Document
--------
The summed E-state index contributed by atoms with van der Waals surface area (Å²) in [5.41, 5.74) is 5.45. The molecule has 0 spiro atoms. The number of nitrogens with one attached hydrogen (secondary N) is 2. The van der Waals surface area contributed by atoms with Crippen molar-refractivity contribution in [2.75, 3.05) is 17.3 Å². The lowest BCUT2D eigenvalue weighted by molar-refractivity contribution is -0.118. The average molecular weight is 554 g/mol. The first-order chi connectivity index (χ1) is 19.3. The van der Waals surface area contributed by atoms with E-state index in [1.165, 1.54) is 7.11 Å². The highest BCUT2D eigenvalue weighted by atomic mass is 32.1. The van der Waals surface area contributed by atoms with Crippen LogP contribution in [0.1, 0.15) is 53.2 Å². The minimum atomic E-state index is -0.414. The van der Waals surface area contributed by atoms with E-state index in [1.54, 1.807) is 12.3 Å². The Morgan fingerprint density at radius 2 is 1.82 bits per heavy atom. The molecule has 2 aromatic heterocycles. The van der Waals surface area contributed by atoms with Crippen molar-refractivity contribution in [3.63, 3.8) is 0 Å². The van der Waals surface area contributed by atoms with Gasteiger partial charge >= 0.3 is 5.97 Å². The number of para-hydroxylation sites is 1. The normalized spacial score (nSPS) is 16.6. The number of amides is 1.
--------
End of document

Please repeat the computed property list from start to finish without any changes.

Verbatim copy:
The summed E-state index contributed by atoms with van der Waals surface area (Å²) in [5.41, 5.74) is 5.45. The molecule has 0 spiro atoms. The number of nitrogens with one attached hydrogen (secondary N) is 2. The van der Waals surface area contributed by atoms with Crippen molar-refractivity contribution in [2.75, 3.05) is 17.3 Å². The lowest BCUT2D eigenvalue weighted by molar-refractivity contribution is -0.118. The average molecular weight is 554 g/mol. The first-order chi connectivity index (χ1) is 19.3. The van der Waals surface area contributed by atoms with E-state index in [1.165, 1.54) is 7.11 Å². The highest BCUT2D eigenvalue weighted by atomic mass is 32.1. The van der Waals surface area contributed by atoms with Crippen LogP contribution in [0.1, 0.15) is 53.2 Å². The minimum atomic E-state index is -0.414. The van der Waals surface area contributed by atoms with E-state index in [1.54, 1.807) is 12.3 Å². The Morgan fingerprint density at radius 2 is 1.82 bits per heavy atom. The molecule has 2 aromatic heterocycles. The van der Waals surface area contributed by atoms with Crippen molar-refractivity contribution in [3.63, 3.8) is 0 Å². The van der Waals surface area contributed by atoms with Gasteiger partial charge >= 0.3 is 5.97 Å². The number of para-hydroxylation sites is 1. The normalized spacial score (nSPS) is 16.6. The number of amides is 1.